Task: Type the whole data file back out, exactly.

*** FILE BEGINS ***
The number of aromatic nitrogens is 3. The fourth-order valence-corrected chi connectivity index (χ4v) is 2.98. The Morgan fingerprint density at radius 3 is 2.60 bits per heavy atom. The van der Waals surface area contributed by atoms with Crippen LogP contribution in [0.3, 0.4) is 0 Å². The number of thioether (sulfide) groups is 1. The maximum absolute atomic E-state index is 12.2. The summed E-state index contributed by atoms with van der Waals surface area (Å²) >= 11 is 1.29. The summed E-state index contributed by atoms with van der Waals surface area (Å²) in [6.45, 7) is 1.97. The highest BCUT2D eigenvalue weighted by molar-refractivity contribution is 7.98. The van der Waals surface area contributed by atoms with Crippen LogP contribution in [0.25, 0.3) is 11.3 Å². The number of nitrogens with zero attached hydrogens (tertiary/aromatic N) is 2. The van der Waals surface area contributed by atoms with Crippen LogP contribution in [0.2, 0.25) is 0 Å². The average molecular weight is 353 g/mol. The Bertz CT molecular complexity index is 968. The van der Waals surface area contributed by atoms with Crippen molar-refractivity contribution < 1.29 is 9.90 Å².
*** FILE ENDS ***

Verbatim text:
The number of aromatic nitrogens is 3. The fourth-order valence-corrected chi connectivity index (χ4v) is 2.98. The Morgan fingerprint density at radius 3 is 2.60 bits per heavy atom. The van der Waals surface area contributed by atoms with Crippen LogP contribution in [0.3, 0.4) is 0 Å². The number of thioether (sulfide) groups is 1. The maximum absolute atomic E-state index is 12.2. The summed E-state index contributed by atoms with van der Waals surface area (Å²) >= 11 is 1.29. The summed E-state index contributed by atoms with van der Waals surface area (Å²) in [6.45, 7) is 1.97. The highest BCUT2D eigenvalue weighted by molar-refractivity contribution is 7.98. The van der Waals surface area contributed by atoms with Crippen LogP contribution in [0.25, 0.3) is 11.3 Å². The number of nitrogens with zero attached hydrogens (tertiary/aromatic N) is 2. The van der Waals surface area contributed by atoms with Crippen LogP contribution in [0.2, 0.25) is 0 Å². The average molecular weight is 353 g/mol. The Bertz CT molecular complexity index is 968. The van der Waals surface area contributed by atoms with Crippen molar-refractivity contribution < 1.29 is 9.90 Å².